Wednesday, September 23, 2009


The Shrink-meister

I wrote a week ago about how I was too busy to blog because I was in the midst of a frantic book proposal. Well, it's a week later, and I'm still in the midst of a frantic proposal: I was awake this morning at 2:30 working on character profiles. So, since this is, in its best moments, a blog concerning writers and writing, let me write for a moment about the book proposal.

Although there are many authors who are not required to do so, my book writing career has always involved a proposal. Whether in outline form, or a precis, the purpose of the proposal is to somehow convey plot and character arc that will become a 400 to 500 page book, in as short a space as possible -- one to five pages.

There is a great deal of irony in asking a writer capable of creating 4-500 pages in long form to possess the skills to condense that same story into just five pages. Those skill sets actually work against each other in some ways. For the last two weeks, I've had to put on the hat of Shrink-meister -- having a vision of something wide in scope and yet being able to refine it to a small number of paragraphs and people it with characters that we meet and define in only a few sentences.

In the end, my agents and I came up with four interesting storylines that could eventually be expanded into a series (this was a critical requirement from the publisher's side--it must be able, by definition, to expand into a series concept). Two of the stories received preferential treatment: one whole page. The two remaining concepts were each allowed a half page. By the end of last week, the submission was made and early this week we received the nod: the two stories laid out as full pages made the publisher's short list. (no surprise there--they received more ink to reveal themselves.)

Beginning yesterday afternoon, I started peopling the story concepts with characters. Creating character Bibles is one of the most fun exercises in the proposal process. I capitalized the word "Bible" because this is the one time a writer truly is asked to play God: you are inventing human beings. You pick qualities of people you know, or people you read about, or people you fear, or people you would like to be, and you put them down onto the page and you stir. You wave your wand -- more often than not a pen or pencil, or keyboard -- and what is hopefully a whole character stands up off the page, or steps out of the screen. This character will, of course, eventually change and evolve as he or she is steered through the complexities of the plot; so, you really don't have a full vision of that person yet, but what a wondrous moment to see a human being step out of your thought. It is one of the great gifts we receive as writers.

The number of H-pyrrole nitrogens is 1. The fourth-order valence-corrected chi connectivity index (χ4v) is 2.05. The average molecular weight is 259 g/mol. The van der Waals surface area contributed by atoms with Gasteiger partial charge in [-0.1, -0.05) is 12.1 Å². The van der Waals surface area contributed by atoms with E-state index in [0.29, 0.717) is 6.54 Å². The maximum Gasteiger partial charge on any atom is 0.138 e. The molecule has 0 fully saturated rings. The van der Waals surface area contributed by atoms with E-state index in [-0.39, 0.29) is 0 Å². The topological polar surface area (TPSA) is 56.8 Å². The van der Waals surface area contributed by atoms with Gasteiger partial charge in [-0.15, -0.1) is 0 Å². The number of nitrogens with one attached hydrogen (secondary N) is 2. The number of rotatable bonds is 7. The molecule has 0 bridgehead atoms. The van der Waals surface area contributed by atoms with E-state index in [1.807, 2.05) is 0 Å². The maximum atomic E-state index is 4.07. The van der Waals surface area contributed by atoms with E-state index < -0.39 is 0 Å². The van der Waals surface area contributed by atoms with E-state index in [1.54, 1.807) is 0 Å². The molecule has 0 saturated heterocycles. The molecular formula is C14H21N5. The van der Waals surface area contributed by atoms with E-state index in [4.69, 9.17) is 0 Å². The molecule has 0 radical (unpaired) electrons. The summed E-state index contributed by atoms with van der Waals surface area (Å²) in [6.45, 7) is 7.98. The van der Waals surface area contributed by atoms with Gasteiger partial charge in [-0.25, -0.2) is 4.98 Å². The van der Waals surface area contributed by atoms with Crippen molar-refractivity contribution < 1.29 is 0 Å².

In the end, I will submit two or three pages of characterizations for each of the two shortlisted proposals. Then, it is left up to the gods of the publishing house (they wish!), and at some point I will hopefully receive a phone call that points me down a particular path. It is not always easy. It is not always an enjoyable process. But it is one I have been through many times before, and hopefully will go through many times more, all in an effort to deliver the best possible book to my readers (all five of them). So, today, it is nose back to grindstone.

on Twitter: RidleyTheWriter


  1. My publisher requires a proposal, as well. They are a lot of hard work and I never know if I'm doing it right. If you ever teach a class called Writing a Compelling Book Proposal, sign me up.

  2. I sell books before they are written, too. My process differs a bit, not much. I love it. It winnows the ideas, saves time, and garners early feedback from people qualified to give it. But, yeah, that compression process:It hurts.

  3. Five pages is really tight.

    So hard to do.

    Reminiscent of the famous quote: "If I had more time, I would have written you a shorter letter."

    I think it was Voltaire who wrote that, or maybe Hemingway, or maybe Jim Born.